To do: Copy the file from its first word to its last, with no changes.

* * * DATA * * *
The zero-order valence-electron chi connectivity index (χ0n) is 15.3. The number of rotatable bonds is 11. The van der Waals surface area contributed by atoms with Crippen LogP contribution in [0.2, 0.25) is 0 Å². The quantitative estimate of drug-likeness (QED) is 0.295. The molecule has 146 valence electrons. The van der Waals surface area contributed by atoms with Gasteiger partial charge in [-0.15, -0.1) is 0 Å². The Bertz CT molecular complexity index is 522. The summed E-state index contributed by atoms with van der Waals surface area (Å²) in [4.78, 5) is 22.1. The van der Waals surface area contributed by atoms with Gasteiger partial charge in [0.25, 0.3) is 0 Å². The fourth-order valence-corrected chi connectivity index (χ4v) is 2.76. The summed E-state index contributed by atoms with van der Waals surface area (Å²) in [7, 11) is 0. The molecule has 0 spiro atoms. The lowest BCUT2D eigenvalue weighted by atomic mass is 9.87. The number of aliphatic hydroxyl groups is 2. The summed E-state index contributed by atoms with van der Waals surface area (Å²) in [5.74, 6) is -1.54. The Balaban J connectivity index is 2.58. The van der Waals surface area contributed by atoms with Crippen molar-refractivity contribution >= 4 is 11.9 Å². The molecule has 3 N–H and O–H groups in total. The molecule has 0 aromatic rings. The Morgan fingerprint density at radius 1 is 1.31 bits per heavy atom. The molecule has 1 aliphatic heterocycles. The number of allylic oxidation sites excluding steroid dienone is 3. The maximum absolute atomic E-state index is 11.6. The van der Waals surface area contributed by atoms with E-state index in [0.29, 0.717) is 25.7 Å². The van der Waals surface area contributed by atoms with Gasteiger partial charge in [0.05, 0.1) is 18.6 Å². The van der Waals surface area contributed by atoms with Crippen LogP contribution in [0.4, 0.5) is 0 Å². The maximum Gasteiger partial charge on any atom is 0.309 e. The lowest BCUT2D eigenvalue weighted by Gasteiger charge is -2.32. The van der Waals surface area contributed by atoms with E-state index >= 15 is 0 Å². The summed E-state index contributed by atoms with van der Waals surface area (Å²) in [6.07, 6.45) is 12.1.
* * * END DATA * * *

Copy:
The zero-order valence-electron chi connectivity index (χ0n) is 15.3. The number of rotatable bonds is 11. The van der Waals surface area contributed by atoms with Crippen LogP contribution in [0.2, 0.25) is 0 Å². The quantitative estimate of drug-likeness (QED) is 0.295. The molecule has 146 valence electrons. The van der Waals surface area contributed by atoms with Gasteiger partial charge in [-0.15, -0.1) is 0 Å². The Bertz CT molecular complexity index is 522. The summed E-state index contributed by atoms with van der Waals surface area (Å²) in [4.78, 5) is 22.1. The van der Waals surface area contributed by atoms with Gasteiger partial charge in [0.25, 0.3) is 0 Å². The fourth-order valence-corrected chi connectivity index (χ4v) is 2.76. The summed E-state index contributed by atoms with van der Waals surface area (Å²) in [7, 11) is 0. The molecule has 0 spiro atoms. The lowest BCUT2D eigenvalue weighted by atomic mass is 9.87. The number of aliphatic hydroxyl groups is 2. The summed E-state index contributed by atoms with van der Waals surface area (Å²) in [5.74, 6) is -1.54. The Balaban J connectivity index is 2.58. The van der Waals surface area contributed by atoms with Crippen molar-refractivity contribution >= 4 is 11.9 Å². The molecule has 3 N–H and O–H groups in total. The molecule has 0 aromatic rings. The Morgan fingerprint density at radius 1 is 1.31 bits per heavy atom. The molecule has 1 aliphatic heterocycles. The number of allylic oxidation sites excluding steroid dienone is 3. The maximum absolute atomic E-state index is 11.6. The van der Waals surface area contributed by atoms with E-state index in [0.29, 0.717) is 25.7 Å². The van der Waals surface area contributed by atoms with Gasteiger partial charge in [0.05, 0.1) is 18.6 Å². The van der Waals surface area contributed by atoms with Crippen LogP contribution in [0.4, 0.5) is 0 Å². The maximum Gasteiger partial charge on any atom is 0.309 e. The lowest BCUT2D eigenvalue weighted by Gasteiger charge is -2.32. The van der Waals surface area contributed by atoms with E-state index >= 15 is 0 Å². The summed E-state index contributed by atoms with van der Waals surface area (Å²) in [6.07, 6.45) is 12.1.